That’s how many indigenous children and villagers now have safe, disease-free water from ONE HUNDRED rain-catchment systems we’ve installed in remote indigenous areas where many have died from bad water.
Thousands are in villages in the remote islands of the Bocas del Toro archipelago -- a major indigenous area of Panama. Other thousands are in remote, hard-to-reach hill villages where death rates for infants and children ages 1-4 are tragically high.
Michelle, a Peace Corps volunteer leaving after two years of service, said “I’ve been to too many infant funerals.”
If you drank bad water and got sick, you could go to the doctor. But what can indigenous children in remote villages do? They suffer prolonged, chronic sickness.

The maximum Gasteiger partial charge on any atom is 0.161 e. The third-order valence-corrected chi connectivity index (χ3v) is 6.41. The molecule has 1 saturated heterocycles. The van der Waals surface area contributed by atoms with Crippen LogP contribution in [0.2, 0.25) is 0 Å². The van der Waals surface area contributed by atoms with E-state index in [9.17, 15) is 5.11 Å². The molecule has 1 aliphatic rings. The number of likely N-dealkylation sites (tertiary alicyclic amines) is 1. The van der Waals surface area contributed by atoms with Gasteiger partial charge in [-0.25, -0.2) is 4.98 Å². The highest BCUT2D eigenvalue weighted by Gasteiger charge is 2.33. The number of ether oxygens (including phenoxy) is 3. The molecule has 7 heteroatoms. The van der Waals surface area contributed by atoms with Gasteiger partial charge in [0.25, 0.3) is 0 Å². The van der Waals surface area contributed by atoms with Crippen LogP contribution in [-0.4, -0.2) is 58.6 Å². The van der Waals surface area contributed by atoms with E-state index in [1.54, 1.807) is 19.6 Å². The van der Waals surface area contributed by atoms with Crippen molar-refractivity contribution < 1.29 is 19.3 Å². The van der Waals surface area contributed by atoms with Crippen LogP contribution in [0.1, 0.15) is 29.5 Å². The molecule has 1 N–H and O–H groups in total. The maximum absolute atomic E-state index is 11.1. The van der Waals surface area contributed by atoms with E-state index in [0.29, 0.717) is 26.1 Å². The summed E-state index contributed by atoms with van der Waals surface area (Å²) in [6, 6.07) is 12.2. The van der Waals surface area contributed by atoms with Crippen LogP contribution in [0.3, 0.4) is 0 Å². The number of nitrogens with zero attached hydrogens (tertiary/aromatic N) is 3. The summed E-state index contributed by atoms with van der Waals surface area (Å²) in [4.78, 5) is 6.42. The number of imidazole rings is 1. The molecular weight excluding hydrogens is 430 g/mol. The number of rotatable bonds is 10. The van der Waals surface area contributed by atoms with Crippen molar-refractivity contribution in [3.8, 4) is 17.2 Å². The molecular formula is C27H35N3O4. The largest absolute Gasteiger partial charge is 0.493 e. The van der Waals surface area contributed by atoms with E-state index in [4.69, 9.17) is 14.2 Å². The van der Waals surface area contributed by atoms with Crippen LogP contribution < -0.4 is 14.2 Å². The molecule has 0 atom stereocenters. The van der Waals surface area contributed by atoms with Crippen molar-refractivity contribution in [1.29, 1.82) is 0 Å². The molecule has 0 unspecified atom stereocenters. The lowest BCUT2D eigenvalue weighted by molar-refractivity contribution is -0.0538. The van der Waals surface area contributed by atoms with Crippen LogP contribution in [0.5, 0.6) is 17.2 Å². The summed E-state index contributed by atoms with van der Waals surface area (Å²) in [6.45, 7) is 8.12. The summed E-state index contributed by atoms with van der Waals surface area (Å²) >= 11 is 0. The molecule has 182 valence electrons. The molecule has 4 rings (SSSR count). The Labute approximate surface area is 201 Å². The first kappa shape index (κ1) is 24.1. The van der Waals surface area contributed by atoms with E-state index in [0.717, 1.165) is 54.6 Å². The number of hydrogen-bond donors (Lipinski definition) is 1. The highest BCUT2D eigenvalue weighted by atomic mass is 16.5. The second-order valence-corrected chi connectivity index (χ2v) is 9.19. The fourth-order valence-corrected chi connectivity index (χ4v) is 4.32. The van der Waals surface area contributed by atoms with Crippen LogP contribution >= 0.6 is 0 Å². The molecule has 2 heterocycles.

The same rain that creates polluted puddles thirsty kids drink from, can bring life and health if caught in one of ourrain catchment tanks. (See photos below)
The rainy season down here starts soon. We’re in a race against time to get rain catchment tanks installed for schools and villages whose only water is from puddles or polluted holes in the ground
You can help win this race against time.
About us:We’re all volunteers. No one receives a salary or compensation. Your donations go to provide safe water for indigenous children.
- Joe Bass
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